The Slant

Share this:

A Glance Over the Shoulder

By Roderick Reed
By Roderick Reed

Within one 15-minute period recently I received word of the deaths of my 101-year-old great grandfather and the beloved husband of my next-door neighbor. Time is the enemy. It is now 2016 and another year has passed. Question. Is the past superior to the future or present?

On New Year’s Eve I had some fun visiting the past. My wife and I along with some friends went to see the very last performance of Motley Crue. I felt like a 15-year-old with the mind of middle-aged guy. It was perfection. The stage show was awesome and old school. Flames shot into the air in a heated pyrotechnics show. I was dazzled at the sight of drummer Tommy Lee playing drums upside down above the crowd hoisted by a roller coaster like engineering marvel. There were leather clad dancers and fireworks. In the present, many performers do not even dress up for the occasion or put on a show. The days of a stage show are one of the great things about the past. Motley Crue was born in Los Angeles in 1981, and died among loyal fanfare in the first minutes of 2016.

Death or the end or something stands out a little more the older you get. I like to mourn what was here and is not anymore. I miss our bookstore Fahrenheit 451 or having a movie theatre downtown. Many famous people moved from the present into the past this year, including three notable Orange County folks: musician Scott Weiland, Robert Schuller and Henry T. Segerstrom. When I was a kid I remember the economy was dying, disco died and even the president of the United States was looking death in the face after being shot. It is hard to know if the present is good or not. By the time you figure it out, it has become the past.

The future on the other hand has too many questions attached to it. The future is making me increasingly uncomfortable. For instance who will be president, what lame fashion will come out of its hole in 2016, will Apple actually innovate anything this year? Things from the past are comforting and reliable. Some would say the young don’t care about the past because they don’t have one. I wonder if it’s because the young are always wide-eyed looking forward to what the future has in store.

Perhaps I’ve been looking at this subject wrong. A new year can be a wonderful thing. Soon there will be a new Superbowl, World Series and a Tour de France! I always look forward to concerts in Bluebird Park. This new year will also bring the Oscars, the Emmys and a new swimsuit issue! Yes, I am starting to understand now, this year many memories will be made. Our sons, daughters and grandchildren will enjoy a first kiss, or enjoy a first year of college or kindergarden. This year a young person will discover a band that they will love and listen to. In the future they will rediscover it and play it for their kids in the car despite complaints. The future does indeed have some merit. I have forgotten that 2016 will bring a new president, possibly a pay raise at the newspaper and several new car models will come out.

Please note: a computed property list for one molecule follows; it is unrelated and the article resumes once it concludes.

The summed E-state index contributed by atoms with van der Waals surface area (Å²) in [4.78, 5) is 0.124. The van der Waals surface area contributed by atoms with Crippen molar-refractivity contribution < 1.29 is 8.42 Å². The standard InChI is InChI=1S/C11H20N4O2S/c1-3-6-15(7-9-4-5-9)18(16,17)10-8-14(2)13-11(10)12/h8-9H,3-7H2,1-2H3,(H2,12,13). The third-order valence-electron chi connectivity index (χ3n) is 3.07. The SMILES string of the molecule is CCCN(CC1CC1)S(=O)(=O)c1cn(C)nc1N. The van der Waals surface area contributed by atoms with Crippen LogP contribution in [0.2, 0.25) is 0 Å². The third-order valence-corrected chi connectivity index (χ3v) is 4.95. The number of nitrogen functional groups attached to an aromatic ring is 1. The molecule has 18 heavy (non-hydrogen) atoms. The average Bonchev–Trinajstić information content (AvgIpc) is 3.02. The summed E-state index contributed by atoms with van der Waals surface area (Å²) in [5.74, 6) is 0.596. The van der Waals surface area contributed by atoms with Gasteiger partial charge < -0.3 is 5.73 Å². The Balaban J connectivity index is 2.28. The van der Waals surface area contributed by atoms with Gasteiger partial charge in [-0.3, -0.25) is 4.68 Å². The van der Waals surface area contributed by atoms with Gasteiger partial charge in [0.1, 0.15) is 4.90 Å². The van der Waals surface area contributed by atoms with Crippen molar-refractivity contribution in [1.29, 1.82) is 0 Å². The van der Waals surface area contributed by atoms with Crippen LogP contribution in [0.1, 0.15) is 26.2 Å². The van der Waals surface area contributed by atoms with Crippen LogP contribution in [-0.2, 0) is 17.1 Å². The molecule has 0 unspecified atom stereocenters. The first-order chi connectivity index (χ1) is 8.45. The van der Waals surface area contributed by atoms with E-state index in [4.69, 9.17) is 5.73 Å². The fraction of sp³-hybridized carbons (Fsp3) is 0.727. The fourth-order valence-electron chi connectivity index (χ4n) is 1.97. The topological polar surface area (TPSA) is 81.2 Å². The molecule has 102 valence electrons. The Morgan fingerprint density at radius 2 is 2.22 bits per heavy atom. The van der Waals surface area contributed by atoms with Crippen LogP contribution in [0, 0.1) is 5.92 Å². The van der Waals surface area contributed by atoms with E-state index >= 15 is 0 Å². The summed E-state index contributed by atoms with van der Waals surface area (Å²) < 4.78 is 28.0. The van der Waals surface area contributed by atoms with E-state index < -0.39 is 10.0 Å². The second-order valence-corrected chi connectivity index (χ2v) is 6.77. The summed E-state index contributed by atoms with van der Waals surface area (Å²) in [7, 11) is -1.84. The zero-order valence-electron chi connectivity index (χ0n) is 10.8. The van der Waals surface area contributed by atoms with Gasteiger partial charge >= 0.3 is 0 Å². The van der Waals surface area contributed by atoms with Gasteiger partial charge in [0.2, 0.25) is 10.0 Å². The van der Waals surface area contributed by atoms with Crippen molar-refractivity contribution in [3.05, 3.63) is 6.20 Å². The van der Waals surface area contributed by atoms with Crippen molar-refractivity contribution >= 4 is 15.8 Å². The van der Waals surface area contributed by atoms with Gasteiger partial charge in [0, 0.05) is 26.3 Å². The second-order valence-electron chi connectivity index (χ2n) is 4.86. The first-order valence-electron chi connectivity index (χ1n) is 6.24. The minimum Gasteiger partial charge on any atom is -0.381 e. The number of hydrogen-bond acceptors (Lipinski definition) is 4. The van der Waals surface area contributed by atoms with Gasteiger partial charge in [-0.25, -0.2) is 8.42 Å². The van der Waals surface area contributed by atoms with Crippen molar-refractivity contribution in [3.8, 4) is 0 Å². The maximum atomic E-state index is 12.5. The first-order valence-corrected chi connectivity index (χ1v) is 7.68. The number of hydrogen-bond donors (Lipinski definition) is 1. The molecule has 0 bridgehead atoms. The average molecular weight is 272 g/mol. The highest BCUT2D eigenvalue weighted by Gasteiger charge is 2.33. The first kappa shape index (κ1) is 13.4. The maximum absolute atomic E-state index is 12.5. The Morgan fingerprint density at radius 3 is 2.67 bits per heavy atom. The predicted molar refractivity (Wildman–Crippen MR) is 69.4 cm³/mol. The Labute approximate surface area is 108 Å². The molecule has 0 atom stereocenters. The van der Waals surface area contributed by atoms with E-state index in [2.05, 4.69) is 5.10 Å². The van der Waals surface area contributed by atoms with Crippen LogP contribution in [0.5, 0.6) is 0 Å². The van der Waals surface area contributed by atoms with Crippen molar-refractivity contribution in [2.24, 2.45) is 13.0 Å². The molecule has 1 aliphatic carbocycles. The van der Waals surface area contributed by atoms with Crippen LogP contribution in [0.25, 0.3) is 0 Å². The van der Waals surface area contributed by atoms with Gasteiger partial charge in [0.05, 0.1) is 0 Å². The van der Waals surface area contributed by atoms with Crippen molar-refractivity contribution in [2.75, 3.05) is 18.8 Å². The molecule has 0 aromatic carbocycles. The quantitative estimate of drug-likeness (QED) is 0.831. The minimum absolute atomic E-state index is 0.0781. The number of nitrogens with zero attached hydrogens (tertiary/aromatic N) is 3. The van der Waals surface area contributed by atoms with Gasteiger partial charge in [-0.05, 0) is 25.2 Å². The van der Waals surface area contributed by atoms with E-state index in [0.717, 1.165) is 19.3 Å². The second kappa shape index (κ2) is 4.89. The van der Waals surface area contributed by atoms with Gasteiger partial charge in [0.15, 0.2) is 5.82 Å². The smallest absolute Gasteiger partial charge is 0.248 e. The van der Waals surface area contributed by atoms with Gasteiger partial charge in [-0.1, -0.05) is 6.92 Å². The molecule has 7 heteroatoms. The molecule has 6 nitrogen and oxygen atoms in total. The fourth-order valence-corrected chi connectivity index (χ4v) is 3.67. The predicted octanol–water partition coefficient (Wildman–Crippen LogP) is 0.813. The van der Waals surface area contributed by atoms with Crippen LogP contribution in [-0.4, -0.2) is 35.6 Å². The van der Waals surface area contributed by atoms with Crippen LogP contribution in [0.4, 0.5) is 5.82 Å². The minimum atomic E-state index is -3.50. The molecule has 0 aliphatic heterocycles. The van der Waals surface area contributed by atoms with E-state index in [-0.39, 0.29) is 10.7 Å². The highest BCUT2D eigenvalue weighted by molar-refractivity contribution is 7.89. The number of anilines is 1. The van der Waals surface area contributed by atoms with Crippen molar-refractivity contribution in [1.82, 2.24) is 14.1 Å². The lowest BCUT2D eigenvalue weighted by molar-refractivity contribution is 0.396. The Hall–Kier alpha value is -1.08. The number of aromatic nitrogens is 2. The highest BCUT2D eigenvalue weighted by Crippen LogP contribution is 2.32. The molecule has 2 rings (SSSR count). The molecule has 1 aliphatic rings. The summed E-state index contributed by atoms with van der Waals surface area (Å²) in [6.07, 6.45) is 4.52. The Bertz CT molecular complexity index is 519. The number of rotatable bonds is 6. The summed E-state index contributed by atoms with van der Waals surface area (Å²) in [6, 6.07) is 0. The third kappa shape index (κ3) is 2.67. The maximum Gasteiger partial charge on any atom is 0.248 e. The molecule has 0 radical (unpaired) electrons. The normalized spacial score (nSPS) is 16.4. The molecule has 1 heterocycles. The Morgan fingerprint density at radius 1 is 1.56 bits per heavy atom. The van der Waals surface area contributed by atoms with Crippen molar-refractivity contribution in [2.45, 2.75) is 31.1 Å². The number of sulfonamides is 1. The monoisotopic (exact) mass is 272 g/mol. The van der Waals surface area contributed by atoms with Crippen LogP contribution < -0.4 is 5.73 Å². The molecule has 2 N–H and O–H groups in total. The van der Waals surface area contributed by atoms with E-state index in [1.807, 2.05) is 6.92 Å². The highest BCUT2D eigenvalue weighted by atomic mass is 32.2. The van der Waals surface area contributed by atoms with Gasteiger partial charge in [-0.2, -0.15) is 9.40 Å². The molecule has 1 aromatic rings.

When you appreciate the future in advance, the present and future are at least as exciting as the past. I now realize that moving forward looking through the windshield is better and safer than trying to progress staring into the rearview mirror. My resolution in 2016 is to embrace the present and future, which after all will become a memory from the past as soon as tomorrow.


Roderick Reed owns REEDesign Interiors in Laguna Beach. He lives in town with his wife Kathy and two sons Mason and Jack.

Share this:
Firebrand Media LLC wants comments that advance the discussion, and we need your help to accomplish this mission. Debate and disagreement are welcomed on our platforms but do it with respect. We won't censor comments we disagree with. Viewpoints from across the political spectrum are welcome here. While everyone is entitled to their opinion, our community is not obliged to host all comments shared on its website or social media pages, including:
  • Hate speech that is racist, sexist, homophobic, transphobic slurs, or calls for violence against a particular type of person.
  • Obscenity and excessive cursing.
  • Libelous language, whether or not the writer knows what they're saying is false.
We require users to provide their true full name, including first and last names, as a condition for comments. We reserve the right to change this policy based on future developments.

Scroll down to comment on this post.


Please enter your comment!
Please enter your name here